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Stereotactic body radiotherapy for prostate cancer: Treatment approaches and clinical outcomes
Raymond Miralbell

Extreme hypofractionation may be a radiobiologically sound strategy against prostate cancer cells with presumed low radiosensitivity (α) and high repair capacity (β) to small treatment fractions. In this case, large doses per fraction may be more effective in the tumor cell killing. Hence, the fractionation sensitivity differential (tumor/normal tissue) favors the use of hypofractionated radiotherapy (RT) as tumor α/β values are lower than the values considered for late normal-tissue morbidity. High-dose rate brachytherapy (HDR-BT) and stereotactic body RT (SBRT) are competing extreme hypofractionated treatment methods aiming to efficiently escalate the dose against prostate cancer. Focal treatment strategies to the dominant and non-dominant tumor nodules inside the prostate have been considered with both treatment approaches. The present status of SBRT for prostate cancer is presented as well as a comparative summary of the existing studies on partial prostate boost irradiation either with HDR-BT or SBRT. Extreme hypofractionation (i.e., >6 Gy/fraction) still deserves investigation in prospective trials provided that the precaution is taken to assure an homogeneous tumor dose distribution, a short overall treament time (<5 weeks), and an optimally short fraction duration.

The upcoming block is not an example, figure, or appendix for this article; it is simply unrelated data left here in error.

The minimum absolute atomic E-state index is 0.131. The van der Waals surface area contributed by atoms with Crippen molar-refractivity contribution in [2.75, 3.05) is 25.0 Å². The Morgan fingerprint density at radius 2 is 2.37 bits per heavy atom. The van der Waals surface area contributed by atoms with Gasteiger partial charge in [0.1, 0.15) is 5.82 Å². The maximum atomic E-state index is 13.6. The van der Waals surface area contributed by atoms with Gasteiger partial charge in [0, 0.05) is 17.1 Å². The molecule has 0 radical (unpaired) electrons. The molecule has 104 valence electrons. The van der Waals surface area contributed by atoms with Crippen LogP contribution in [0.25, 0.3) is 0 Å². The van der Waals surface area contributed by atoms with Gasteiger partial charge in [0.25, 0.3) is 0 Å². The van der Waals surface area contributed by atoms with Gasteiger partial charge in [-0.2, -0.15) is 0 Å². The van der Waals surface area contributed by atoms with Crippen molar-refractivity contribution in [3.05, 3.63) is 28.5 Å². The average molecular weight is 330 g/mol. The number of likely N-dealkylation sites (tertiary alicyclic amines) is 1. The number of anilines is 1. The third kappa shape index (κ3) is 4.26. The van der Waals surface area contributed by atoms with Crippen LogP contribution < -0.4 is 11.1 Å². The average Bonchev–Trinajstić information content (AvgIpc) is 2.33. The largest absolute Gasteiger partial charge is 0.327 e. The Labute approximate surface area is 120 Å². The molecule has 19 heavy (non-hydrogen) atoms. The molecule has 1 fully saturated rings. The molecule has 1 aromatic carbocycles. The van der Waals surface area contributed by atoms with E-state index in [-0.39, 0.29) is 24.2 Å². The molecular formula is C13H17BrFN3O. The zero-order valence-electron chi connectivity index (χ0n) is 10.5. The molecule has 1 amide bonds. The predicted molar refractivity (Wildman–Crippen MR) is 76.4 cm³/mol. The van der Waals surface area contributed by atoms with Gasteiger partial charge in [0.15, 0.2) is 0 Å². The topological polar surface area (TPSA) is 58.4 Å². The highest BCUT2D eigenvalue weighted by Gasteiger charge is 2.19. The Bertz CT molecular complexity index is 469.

Keywords: prostate cancer, stereotactic, radiotherapy, clinical outcomes

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